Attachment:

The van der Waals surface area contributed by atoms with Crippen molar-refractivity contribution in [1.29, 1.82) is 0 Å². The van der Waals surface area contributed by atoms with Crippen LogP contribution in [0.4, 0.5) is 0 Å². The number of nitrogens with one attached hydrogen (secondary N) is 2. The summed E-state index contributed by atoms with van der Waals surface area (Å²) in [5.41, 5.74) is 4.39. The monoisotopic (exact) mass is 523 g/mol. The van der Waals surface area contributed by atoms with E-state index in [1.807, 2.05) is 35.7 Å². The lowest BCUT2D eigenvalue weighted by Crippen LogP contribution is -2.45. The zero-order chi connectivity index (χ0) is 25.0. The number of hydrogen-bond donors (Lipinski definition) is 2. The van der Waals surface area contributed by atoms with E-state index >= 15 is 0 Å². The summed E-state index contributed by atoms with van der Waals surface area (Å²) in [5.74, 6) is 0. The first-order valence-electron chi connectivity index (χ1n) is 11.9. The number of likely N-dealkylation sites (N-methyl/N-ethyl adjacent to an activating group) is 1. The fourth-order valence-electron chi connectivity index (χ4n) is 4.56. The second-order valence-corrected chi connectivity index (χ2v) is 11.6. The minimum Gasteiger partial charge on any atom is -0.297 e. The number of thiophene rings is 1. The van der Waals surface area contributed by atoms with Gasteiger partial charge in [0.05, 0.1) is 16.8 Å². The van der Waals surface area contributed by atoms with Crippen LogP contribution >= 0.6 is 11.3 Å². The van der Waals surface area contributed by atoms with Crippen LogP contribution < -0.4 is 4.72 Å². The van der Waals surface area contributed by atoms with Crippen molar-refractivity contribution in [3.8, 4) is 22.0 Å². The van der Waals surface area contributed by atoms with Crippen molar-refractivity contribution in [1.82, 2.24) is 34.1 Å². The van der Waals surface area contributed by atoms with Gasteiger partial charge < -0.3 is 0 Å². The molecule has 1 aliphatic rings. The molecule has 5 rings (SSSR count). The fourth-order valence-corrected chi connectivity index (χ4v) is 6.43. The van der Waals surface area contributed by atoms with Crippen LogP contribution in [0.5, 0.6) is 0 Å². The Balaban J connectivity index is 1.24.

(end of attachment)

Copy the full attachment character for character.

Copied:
The van der Waals surface area contributed by atoms with Crippen molar-refractivity contribution in [1.29, 1.82) is 0 Å². The van der Waals surface area contributed by atoms with Crippen LogP contribution in [0.4, 0.5) is 0 Å². The number of nitrogens with one attached hydrogen (secondary N) is 2. The summed E-state index contributed by atoms with van der Waals surface area (Å²) in [5.41, 5.74) is 4.39. The monoisotopic (exact) mass is 523 g/mol. The van der Waals surface area contributed by atoms with E-state index in [1.807, 2.05) is 35.7 Å². The lowest BCUT2D eigenvalue weighted by Crippen LogP contribution is -2.45. The zero-order chi connectivity index (χ0) is 25.0. The number of hydrogen-bond donors (Lipinski definition) is 2. The van der Waals surface area contributed by atoms with E-state index >= 15 is 0 Å². The summed E-state index contributed by atoms with van der Waals surface area (Å²) in [5.74, 6) is 0. The first-order valence-electron chi connectivity index (χ1n) is 11.9. The number of likely N-dealkylation sites (N-methyl/N-ethyl adjacent to an activating group) is 1. The fourth-order valence-electron chi connectivity index (χ4n) is 4.56. The second-order valence-corrected chi connectivity index (χ2v) is 11.6. The minimum Gasteiger partial charge on any atom is -0.297 e. The number of thiophene rings is 1. The van der Waals surface area contributed by atoms with Gasteiger partial charge in [0.05, 0.1) is 16.8 Å². The van der Waals surface area contributed by atoms with Crippen LogP contribution >= 0.6 is 11.3 Å². The van der Waals surface area contributed by atoms with Crippen LogP contribution < -0.4 is 4.72 Å². The van der Waals surface area contributed by atoms with Crippen molar-refractivity contribution in [3.8, 4) is 22.0 Å². The van der Waals surface area contributed by atoms with Crippen molar-refractivity contribution in [1.82, 2.24) is 34.1 Å². The van der Waals surface area contributed by atoms with Gasteiger partial charge < -0.3 is 0 Å². The molecule has 1 aliphatic rings. The molecule has 5 rings (SSSR count). The fourth-order valence-corrected chi connectivity index (χ4v) is 6.43. The van der Waals surface area contributed by atoms with Crippen LogP contribution in [0.5, 0.6) is 0 Å². The Balaban J connectivity index is 1.24.